Wichita State basketball coach Gregg Marshall wants his shooters shooting with a clear mind and no hesitation.
Once they've earned his trust, Marshall stays out of their way and is willing to endure a slump.
"If you start to be restrictive on a guy that you have seen shoot the basketball — and you know that that guy can shoot the basketball — there's going to be a doubt cast in that kid's mind during a big game with a big shot on the line," Marshall said. "We're all going to want him to make that shot at some point."
WSU is one of the Missouri Valley Conference's most prolific three-point shooting teams. The Shockers (20-4, 11-2 MVC), who play Southern Illinois (10-14, 4-9) tonight at Koch Arena, rank third in threes taken (483) and fourth in accuracy (36.6 percent). In 13 conference games, WSU ranks second (258) and sixth (34.1 percent).
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With that reliance on the three-point shot comes risks. There will be bad nights when fans scream for the ball to go into the big men. Shooters will go through dry spells. Marshall is willing to live through the ups and downs because he believes in the payoff.
"There's a possibility that we may take too many threes, but then again we win some big games when we shoot the ball well," he said.
The accuracy of several Shockers has declined during MVC play. Guard David Kyles missed all six of his threes against Indiana State and went 1 for 8 against Bradley in home games. He is shooting 29.6 percent in MVC games. J.T. Durley, Toure Murry and Joe Ragland are also shooting below 30 percent in conference play.
Marshall doesn't like to hit his shooters with a red light at the arc. He wants his players working on their shots and working on getting open. He doesn't want them to lose confidence or rhythm by turning down open shots. He wasn't crazy about Kyles taking a pull-up three-pointer on the break at Indiana State last week because the Shockers didn't have rebounders in position. However, Kyles made a similar shot against Tulsa in December.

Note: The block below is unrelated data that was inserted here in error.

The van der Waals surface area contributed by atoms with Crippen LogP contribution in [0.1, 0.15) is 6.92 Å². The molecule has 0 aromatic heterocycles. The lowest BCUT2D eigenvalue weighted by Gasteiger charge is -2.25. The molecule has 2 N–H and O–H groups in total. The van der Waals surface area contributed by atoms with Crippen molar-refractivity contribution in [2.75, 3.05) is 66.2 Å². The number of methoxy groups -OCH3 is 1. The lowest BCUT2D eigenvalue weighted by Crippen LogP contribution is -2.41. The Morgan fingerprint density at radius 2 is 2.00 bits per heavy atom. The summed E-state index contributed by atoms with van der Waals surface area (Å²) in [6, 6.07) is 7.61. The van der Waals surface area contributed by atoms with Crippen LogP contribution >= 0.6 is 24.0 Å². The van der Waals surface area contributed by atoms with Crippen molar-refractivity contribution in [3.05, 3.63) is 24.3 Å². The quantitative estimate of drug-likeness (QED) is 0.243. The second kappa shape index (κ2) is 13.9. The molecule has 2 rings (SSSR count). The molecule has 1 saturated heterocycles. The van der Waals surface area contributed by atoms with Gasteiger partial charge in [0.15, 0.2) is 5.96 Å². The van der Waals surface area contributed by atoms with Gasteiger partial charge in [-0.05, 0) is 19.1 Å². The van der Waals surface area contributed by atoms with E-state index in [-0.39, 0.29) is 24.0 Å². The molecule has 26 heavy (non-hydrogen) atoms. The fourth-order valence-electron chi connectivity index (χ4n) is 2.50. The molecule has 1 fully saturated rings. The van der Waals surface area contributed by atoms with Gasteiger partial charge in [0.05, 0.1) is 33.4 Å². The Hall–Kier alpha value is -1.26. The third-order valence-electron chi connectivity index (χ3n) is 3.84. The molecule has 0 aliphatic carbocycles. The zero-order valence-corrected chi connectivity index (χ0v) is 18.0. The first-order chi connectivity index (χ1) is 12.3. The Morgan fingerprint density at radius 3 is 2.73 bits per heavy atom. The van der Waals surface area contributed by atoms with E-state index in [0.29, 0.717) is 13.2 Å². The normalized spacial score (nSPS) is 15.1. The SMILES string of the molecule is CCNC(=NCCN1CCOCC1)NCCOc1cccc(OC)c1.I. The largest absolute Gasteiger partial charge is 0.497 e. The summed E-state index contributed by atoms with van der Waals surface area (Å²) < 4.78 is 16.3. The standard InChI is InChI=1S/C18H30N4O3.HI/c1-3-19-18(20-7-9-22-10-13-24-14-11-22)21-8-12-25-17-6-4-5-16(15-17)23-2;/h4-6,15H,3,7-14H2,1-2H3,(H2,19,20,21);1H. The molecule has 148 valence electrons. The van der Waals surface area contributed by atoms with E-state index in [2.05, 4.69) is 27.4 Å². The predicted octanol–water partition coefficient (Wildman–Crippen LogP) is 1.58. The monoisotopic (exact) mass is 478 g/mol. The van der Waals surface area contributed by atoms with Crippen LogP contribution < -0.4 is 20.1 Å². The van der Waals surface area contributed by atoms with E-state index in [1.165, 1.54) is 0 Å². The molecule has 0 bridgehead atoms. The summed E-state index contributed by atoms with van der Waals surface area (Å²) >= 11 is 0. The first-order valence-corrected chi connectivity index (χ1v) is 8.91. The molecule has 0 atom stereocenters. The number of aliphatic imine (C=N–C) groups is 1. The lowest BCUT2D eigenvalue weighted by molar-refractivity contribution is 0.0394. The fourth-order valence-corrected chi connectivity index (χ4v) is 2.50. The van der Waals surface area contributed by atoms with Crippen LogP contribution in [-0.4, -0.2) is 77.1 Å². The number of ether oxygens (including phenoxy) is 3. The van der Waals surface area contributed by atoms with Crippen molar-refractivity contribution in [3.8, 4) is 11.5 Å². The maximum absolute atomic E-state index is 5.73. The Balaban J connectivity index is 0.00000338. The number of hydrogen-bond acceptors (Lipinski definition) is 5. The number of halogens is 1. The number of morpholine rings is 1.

"They know what a good shot is," Marshall said. "Take good shots."
Since missing seven threes against Bradley, Kyles is 4 for 8 in two games. For the season, he remains one of the MVC's best three-point shooters at 41.2 percent.
"If I feel like it's a shot that I can make, or it's a shot that I work on a lot, then I'm going to shoot it," Kyles said. "I'm glad he's put that confidence in me. Early in the year, it worked great."
Ragland's shooting problems confound Marshall. He is 17 of 57 (29.8 percent) from three-point range. Marshall loves the way his shot looks.
"They encourage me to shoot the ball, and shoot the ball like I know I can," Ragland said. "Coach Marshall does not tell you what to do. He lets you go. He'll get on you, get a fire under you. He knows what he's doing."
Marshall believes it's important to give his players opportunities to make plays within his motion offense. Beating them up over missed shots would be counterproductive.
That doesn't mean players can shoot away without conscience. Last week in practice, Marshall went over the shooting numbers. He told players he would consider revoking permits unless the stats improve. Several Shockers responded by sticking around for extra shooting practice.
"I don't want it to get to that point," he said. "My players are allowed to play with a certain freedom, as long as they don't abuse it."
Players such as Murry and Durley know how it works. Murry has cut back on his threes since MVC play started and is 1 for 4 in the past four games. Durley didn't take a three in Saturday's game against Illinois State and has taken more than one once in his past five games.
Center Garrett Stutz is a 7-footer who doesn't fit the profile as an outside shooter. Saturday, he made 1 of 2 against Illinois State. His three-pointer beat LSU in the final seconds in December. True to the Marshall philosophy, Stutz feels permitted to take threes in the right situation.
"Coach trusts us enough that we know good shots from bad shots," Stutz said. "My first couple years, we didn't know a good shot from a bad shot. Until somebody screws that up, I think Coach is going to continue to let us shoot them. We know we're good shooters, and we're going to stick with it."